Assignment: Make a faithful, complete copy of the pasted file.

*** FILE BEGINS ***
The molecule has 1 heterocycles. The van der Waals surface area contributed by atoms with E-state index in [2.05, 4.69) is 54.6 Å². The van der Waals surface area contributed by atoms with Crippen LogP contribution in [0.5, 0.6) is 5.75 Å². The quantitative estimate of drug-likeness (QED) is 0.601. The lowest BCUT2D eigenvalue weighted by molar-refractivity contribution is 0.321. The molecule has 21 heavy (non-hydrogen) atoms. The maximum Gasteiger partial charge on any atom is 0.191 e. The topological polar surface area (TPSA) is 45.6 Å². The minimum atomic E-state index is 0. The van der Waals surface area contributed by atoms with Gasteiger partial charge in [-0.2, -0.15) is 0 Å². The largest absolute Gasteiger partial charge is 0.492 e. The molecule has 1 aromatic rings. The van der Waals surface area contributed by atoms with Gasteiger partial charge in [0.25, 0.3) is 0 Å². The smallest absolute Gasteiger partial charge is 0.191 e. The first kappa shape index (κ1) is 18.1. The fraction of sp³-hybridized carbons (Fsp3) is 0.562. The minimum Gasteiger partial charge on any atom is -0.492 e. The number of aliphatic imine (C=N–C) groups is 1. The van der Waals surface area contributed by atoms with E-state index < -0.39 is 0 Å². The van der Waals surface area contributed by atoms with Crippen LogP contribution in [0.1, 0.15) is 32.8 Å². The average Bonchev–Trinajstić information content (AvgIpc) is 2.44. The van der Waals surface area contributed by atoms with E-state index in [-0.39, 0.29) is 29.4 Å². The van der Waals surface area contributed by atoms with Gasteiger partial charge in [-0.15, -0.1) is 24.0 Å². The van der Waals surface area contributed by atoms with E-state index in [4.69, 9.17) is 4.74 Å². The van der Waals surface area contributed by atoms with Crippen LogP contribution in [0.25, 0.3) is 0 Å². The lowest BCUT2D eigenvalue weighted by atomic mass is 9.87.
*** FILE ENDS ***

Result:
The molecule has 1 heterocycles. The van der Waals surface area contributed by atoms with E-state index in [2.05, 4.69) is 54.6 Å². The van der Waals surface area contributed by atoms with Crippen LogP contribution in [0.5, 0.6) is 5.75 Å². The quantitative estimate of drug-likeness (QED) is 0.601. The lowest BCUT2D eigenvalue weighted by molar-refractivity contribution is 0.321. The molecule has 21 heavy (non-hydrogen) atoms. The maximum Gasteiger partial charge on any atom is 0.191 e. The topological polar surface area (TPSA) is 45.6 Å². The minimum atomic E-state index is 0. The van der Waals surface area contributed by atoms with Gasteiger partial charge in [-0.2, -0.15) is 0 Å². The largest absolute Gasteiger partial charge is 0.492 e. The molecule has 1 aromatic rings. The van der Waals surface area contributed by atoms with Gasteiger partial charge in [0.25, 0.3) is 0 Å². The smallest absolute Gasteiger partial charge is 0.191 e. The first kappa shape index (κ1) is 18.1. The fraction of sp³-hybridized carbons (Fsp3) is 0.562. The minimum Gasteiger partial charge on any atom is -0.492 e. The number of aliphatic imine (C=N–C) groups is 1. The van der Waals surface area contributed by atoms with E-state index < -0.39 is 0 Å². The van der Waals surface area contributed by atoms with Crippen LogP contribution in [0.1, 0.15) is 32.8 Å². The average Bonchev–Trinajstić information content (AvgIpc) is 2.44. The van der Waals surface area contributed by atoms with E-state index in [-0.39, 0.29) is 29.4 Å². The van der Waals surface area contributed by atoms with Gasteiger partial charge in [-0.15, -0.1) is 24.0 Å². The van der Waals surface area contributed by atoms with E-state index in [4.69, 9.17) is 4.74 Å². The van der Waals surface area contributed by atoms with Crippen LogP contribution in [0.25, 0.3) is 0 Å². The lowest BCUT2D eigenvalue weighted by atomic mass is 9.87.